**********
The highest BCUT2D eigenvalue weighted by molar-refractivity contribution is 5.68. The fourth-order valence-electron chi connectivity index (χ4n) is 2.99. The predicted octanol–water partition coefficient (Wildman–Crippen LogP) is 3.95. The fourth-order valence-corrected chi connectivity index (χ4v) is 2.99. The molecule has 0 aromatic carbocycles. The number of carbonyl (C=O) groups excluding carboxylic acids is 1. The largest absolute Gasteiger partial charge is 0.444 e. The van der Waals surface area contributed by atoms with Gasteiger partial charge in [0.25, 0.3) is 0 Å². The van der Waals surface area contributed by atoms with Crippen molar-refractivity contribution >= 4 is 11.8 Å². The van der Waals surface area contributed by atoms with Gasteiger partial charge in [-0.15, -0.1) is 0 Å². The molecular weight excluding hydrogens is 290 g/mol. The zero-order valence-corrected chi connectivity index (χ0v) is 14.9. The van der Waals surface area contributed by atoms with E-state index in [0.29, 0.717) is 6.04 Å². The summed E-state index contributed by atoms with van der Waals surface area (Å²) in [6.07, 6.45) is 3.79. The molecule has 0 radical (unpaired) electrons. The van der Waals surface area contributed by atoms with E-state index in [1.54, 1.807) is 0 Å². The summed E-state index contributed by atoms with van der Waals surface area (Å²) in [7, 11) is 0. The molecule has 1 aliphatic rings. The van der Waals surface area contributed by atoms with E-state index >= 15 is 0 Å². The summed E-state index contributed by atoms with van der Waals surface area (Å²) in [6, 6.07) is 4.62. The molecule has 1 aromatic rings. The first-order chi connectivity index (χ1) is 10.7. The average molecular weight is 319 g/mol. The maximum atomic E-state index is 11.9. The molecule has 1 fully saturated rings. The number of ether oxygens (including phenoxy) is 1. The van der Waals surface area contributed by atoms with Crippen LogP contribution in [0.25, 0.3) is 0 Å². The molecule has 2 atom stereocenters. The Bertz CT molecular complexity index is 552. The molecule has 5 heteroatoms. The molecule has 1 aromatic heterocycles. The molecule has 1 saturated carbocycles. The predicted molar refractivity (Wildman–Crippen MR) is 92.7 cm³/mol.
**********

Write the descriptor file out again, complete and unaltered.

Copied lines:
The highest BCUT2D eigenvalue weighted by molar-refractivity contribution is 5.68. The fourth-order valence-electron chi connectivity index (χ4n) is 2.99. The predicted octanol–water partition coefficient (Wildman–Crippen LogP) is 3.95. The fourth-order valence-corrected chi connectivity index (χ4v) is 2.99. The molecule has 0 aromatic carbocycles. The number of carbonyl (C=O) groups excluding carboxylic acids is 1. The largest absolute Gasteiger partial charge is 0.444 e. The van der Waals surface area contributed by atoms with Gasteiger partial charge in [0.25, 0.3) is 0 Å². The van der Waals surface area contributed by atoms with Crippen molar-refractivity contribution >= 4 is 11.8 Å². The van der Waals surface area contributed by atoms with Gasteiger partial charge in [-0.15, -0.1) is 0 Å². The molecular weight excluding hydrogens is 290 g/mol. The zero-order valence-corrected chi connectivity index (χ0v) is 14.9. The van der Waals surface area contributed by atoms with E-state index in [0.29, 0.717) is 6.04 Å². The summed E-state index contributed by atoms with van der Waals surface area (Å²) in [6.07, 6.45) is 3.79. The molecule has 0 radical (unpaired) electrons. The van der Waals surface area contributed by atoms with E-state index in [1.54, 1.807) is 0 Å². The summed E-state index contributed by atoms with van der Waals surface area (Å²) in [7, 11) is 0. The molecule has 1 aliphatic rings. The van der Waals surface area contributed by atoms with E-state index >= 15 is 0 Å². The summed E-state index contributed by atoms with van der Waals surface area (Å²) in [6, 6.07) is 4.62. The molecule has 1 aromatic rings. The first-order chi connectivity index (χ1) is 10.7. The average molecular weight is 319 g/mol. The maximum atomic E-state index is 11.9. The molecule has 1 fully saturated rings. The number of ether oxygens (including phenoxy) is 1. The van der Waals surface area contributed by atoms with Crippen LogP contribution in [0.25, 0.3) is 0 Å². The molecule has 2 atom stereocenters. The Bertz CT molecular complexity index is 552. The molecule has 5 heteroatoms. The molecule has 1 aromatic heterocycles. The molecule has 1 saturated carbocycles. The predicted molar refractivity (Wildman–Crippen MR) is 92.7 cm³/mol.